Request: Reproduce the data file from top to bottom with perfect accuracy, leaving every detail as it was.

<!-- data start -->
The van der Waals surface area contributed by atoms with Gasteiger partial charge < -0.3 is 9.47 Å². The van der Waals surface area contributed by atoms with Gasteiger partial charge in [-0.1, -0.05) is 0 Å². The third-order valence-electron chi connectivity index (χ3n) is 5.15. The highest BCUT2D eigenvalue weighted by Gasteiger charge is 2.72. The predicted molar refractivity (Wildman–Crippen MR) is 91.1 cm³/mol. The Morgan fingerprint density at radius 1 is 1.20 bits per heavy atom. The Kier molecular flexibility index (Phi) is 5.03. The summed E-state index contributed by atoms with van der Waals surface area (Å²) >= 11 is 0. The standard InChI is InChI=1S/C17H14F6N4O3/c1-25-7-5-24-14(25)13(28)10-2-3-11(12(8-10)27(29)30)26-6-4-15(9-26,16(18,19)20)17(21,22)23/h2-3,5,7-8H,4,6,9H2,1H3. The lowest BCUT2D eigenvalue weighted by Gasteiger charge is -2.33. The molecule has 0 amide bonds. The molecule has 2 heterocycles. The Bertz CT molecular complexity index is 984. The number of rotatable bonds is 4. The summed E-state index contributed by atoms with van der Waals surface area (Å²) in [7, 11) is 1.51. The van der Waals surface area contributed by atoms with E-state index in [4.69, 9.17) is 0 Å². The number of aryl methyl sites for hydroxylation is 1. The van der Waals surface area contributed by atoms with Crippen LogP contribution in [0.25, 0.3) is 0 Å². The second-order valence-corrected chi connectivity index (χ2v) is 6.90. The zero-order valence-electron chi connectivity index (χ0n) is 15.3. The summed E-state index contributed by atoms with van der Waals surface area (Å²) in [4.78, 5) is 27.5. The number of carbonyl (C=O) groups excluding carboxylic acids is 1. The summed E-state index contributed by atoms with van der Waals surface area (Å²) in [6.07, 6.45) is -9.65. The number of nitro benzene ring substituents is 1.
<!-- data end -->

The van der Waals surface area contributed by atoms with Gasteiger partial charge < -0.3 is 9.47 Å². The van der Waals surface area contributed by atoms with Gasteiger partial charge in [-0.1, -0.05) is 0 Å². The third-order valence-electron chi connectivity index (χ3n) is 5.15. The highest BCUT2D eigenvalue weighted by Gasteiger charge is 2.72. The predicted molar refractivity (Wildman–Crippen MR) is 91.1 cm³/mol. The Morgan fingerprint density at radius 1 is 1.20 bits per heavy atom. The Kier molecular flexibility index (Phi) is 5.03. The summed E-state index contributed by atoms with van der Waals surface area (Å²) >= 11 is 0. The standard InChI is InChI=1S/C17H14F6N4O3/c1-25-7-5-24-14(25)13(28)10-2-3-11(12(8-10)27(29)30)26-6-4-15(9-26,16(18,19)20)17(21,22)23/h2-3,5,7-8H,4,6,9H2,1H3. The lowest BCUT2D eigenvalue weighted by Gasteiger charge is -2.33. The molecule has 0 amide bonds. The molecule has 2 heterocycles. The Bertz CT molecular complexity index is 984. The number of rotatable bonds is 4. The summed E-state index contributed by atoms with van der Waals surface area (Å²) in [7, 11) is 1.51. The van der Waals surface area contributed by atoms with E-state index in [4.69, 9.17) is 0 Å². The number of aryl methyl sites for hydroxylation is 1. The van der Waals surface area contributed by atoms with Crippen LogP contribution in [0.25, 0.3) is 0 Å². The second-order valence-corrected chi connectivity index (χ2v) is 6.90. The zero-order valence-electron chi connectivity index (χ0n) is 15.3. The summed E-state index contributed by atoms with van der Waals surface area (Å²) in [4.78, 5) is 27.5. The number of carbonyl (C=O) groups excluding carboxylic acids is 1. The summed E-state index contributed by atoms with van der Waals surface area (Å²) in [6.07, 6.45) is -9.65. The number of nitro benzene ring substituents is 1.